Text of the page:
Guests segregate by sex in different rooms and everyone sits on child-sized chairs in circles around the food. Most of the guests are elderly people clutching their grandchildren, feeding and pampering them on behalf of the in-between generation that is earning money in the cities.
The celebration goes from morning to midnight, with a few rest breaks for the women to prepare further rounds of food and the men to sleep off their hangovers.
The Last Farewell
A few days after the party, Mother Wu leaves for Guangdong. She gives Xia an envelope filled with cash, equivalent to six months of her salary. With the university spending money settled, she leads Xia into the long-locked room to reveal the beautiful dress she made 19 years ago, and the headpiece passed down from her own mother.
Xia turns to thank her mother with a kiss; it’s the first kiss she’s given her mother since childhood. Mother Wu weeps, but unused to displaying her feelings she wipes her tears away in one stroke and nudges Xia out the door. Mother Wu locks the door. When she leaves again for work, she will take the only key with her. The room, and its treasures, await the next worthy celebration.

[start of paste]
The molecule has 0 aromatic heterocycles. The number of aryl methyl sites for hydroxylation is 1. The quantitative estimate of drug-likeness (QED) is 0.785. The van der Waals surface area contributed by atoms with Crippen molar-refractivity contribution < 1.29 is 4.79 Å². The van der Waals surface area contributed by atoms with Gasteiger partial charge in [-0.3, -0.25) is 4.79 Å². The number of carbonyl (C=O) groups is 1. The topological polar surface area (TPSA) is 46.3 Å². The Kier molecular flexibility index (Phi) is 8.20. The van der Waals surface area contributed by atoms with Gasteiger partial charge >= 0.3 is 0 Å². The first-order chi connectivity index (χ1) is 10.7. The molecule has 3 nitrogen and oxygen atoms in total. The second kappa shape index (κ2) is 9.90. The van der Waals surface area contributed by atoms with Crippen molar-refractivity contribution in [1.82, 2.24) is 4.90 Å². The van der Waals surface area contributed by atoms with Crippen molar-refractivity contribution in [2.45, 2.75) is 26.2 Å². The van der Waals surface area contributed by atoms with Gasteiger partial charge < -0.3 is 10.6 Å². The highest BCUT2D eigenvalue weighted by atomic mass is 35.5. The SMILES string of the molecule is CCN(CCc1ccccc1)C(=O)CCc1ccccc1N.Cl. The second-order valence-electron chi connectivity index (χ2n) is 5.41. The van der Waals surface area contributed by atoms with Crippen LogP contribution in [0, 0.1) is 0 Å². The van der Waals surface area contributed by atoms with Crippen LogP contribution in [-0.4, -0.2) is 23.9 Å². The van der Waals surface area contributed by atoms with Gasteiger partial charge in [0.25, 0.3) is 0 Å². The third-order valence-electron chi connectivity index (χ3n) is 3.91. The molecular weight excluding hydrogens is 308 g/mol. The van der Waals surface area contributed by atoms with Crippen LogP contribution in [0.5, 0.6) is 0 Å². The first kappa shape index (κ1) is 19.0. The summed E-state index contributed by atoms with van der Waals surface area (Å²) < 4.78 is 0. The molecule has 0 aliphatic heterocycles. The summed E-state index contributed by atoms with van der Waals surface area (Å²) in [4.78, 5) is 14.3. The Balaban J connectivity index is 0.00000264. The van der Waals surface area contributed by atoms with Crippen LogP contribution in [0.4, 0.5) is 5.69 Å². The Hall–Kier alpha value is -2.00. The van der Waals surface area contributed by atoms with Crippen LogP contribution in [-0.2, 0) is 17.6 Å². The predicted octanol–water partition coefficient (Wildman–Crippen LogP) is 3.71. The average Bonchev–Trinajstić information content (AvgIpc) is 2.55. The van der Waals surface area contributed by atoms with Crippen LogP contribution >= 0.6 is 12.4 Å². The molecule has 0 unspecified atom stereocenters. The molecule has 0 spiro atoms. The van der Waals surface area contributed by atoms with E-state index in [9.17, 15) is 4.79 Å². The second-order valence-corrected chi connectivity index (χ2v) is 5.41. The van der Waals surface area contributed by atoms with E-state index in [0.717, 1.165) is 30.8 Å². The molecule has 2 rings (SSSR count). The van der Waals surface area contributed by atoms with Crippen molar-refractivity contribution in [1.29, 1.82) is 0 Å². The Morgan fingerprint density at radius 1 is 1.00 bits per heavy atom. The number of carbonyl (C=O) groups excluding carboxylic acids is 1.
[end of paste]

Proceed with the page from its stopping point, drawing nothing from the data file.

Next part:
For all the ritual, Xia’s departure to the big city is unceremonious. At 5:30 a.m., she puts on the white embroidered shirt that her mother wove for her, lays her oversized teddy bear on her pillow, and drags her suitcase out of her house.
She walks to the village bus station alone.
Grandpa Wu heals neighbours; her father washes his clothes; and her little brother darts off on a family errand. The one person who would have taken Xia all the way to university is toiling for her in a factory in Guangdong.
This is Xia’s first trip outside her mountain country, and on roads that aren’t difficult, narrow and prone to landslides. As the vehicle approaches the gleaming new national highway to the provincial capital, Xia’s eyes dart left to right. Incredulous, she asks other passengers if all four lanes head the same direction. She sheds her rural identity in just a few kilometers. She misses no one except her mother, she says, and has no plans to return. “Maybe in 10 or 15 years,” Xia muses. “But not until they build a good road there.”
– End –
The location has been removed because the story is under embargo.